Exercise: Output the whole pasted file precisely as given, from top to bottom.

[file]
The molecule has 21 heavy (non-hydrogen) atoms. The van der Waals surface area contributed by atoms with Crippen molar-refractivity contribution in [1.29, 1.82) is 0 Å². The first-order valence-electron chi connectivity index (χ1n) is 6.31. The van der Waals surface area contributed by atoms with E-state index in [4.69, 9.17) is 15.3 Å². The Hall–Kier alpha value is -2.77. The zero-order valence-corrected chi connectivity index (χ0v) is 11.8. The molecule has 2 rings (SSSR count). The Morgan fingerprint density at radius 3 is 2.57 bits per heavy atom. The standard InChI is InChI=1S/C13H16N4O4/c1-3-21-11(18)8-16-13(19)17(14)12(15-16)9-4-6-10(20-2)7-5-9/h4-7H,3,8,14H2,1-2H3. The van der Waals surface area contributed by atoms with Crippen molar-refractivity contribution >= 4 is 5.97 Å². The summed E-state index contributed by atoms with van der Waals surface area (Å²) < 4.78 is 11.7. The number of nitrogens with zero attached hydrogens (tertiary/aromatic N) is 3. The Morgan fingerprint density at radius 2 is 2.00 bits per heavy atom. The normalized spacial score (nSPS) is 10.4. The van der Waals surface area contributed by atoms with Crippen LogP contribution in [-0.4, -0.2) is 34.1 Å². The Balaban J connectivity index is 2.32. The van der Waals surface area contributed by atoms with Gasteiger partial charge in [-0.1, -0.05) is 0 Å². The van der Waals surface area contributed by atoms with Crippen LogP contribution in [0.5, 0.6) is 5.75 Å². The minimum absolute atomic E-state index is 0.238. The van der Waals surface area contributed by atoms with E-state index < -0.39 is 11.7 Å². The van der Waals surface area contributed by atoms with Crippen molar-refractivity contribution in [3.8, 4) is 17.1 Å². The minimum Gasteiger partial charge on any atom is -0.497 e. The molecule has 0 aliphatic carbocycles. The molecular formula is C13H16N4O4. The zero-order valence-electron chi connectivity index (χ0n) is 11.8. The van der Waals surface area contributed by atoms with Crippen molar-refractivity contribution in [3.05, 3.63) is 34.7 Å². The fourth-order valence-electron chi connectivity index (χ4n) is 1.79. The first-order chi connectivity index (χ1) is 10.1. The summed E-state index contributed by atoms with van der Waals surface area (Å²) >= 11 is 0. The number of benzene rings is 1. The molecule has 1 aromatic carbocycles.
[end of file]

The molecule has 21 heavy (non-hydrogen) atoms. The van der Waals surface area contributed by atoms with Crippen molar-refractivity contribution in [1.29, 1.82) is 0 Å². The first-order valence-electron chi connectivity index (χ1n) is 6.31. The van der Waals surface area contributed by atoms with E-state index in [4.69, 9.17) is 15.3 Å². The Hall–Kier alpha value is -2.77. The zero-order valence-corrected chi connectivity index (χ0v) is 11.8. The molecule has 2 rings (SSSR count). The Morgan fingerprint density at radius 3 is 2.57 bits per heavy atom. The standard InChI is InChI=1S/C13H16N4O4/c1-3-21-11(18)8-16-13(19)17(14)12(15-16)9-4-6-10(20-2)7-5-9/h4-7H,3,8,14H2,1-2H3. The van der Waals surface area contributed by atoms with Crippen molar-refractivity contribution >= 4 is 5.97 Å². The summed E-state index contributed by atoms with van der Waals surface area (Å²) < 4.78 is 11.7. The number of nitrogens with zero attached hydrogens (tertiary/aromatic N) is 3. The Morgan fingerprint density at radius 2 is 2.00 bits per heavy atom. The normalized spacial score (nSPS) is 10.4. The van der Waals surface area contributed by atoms with Crippen LogP contribution in [-0.4, -0.2) is 34.1 Å². The Balaban J connectivity index is 2.32. The van der Waals surface area contributed by atoms with Gasteiger partial charge in [-0.1, -0.05) is 0 Å². The van der Waals surface area contributed by atoms with Crippen LogP contribution in [0.5, 0.6) is 5.75 Å². The minimum absolute atomic E-state index is 0.238. The van der Waals surface area contributed by atoms with E-state index < -0.39 is 11.7 Å². The van der Waals surface area contributed by atoms with Crippen molar-refractivity contribution in [3.8, 4) is 17.1 Å². The minimum Gasteiger partial charge on any atom is -0.497 e. The molecule has 0 aliphatic carbocycles. The molecular formula is C13H16N4O4. The zero-order valence-electron chi connectivity index (χ0n) is 11.8. The van der Waals surface area contributed by atoms with Crippen molar-refractivity contribution in [3.05, 3.63) is 34.7 Å². The fourth-order valence-electron chi connectivity index (χ4n) is 1.79. The first-order chi connectivity index (χ1) is 10.1. The summed E-state index contributed by atoms with van der Waals surface area (Å²) >= 11 is 0. The number of benzene rings is 1. The molecule has 1 aromatic carbocycles.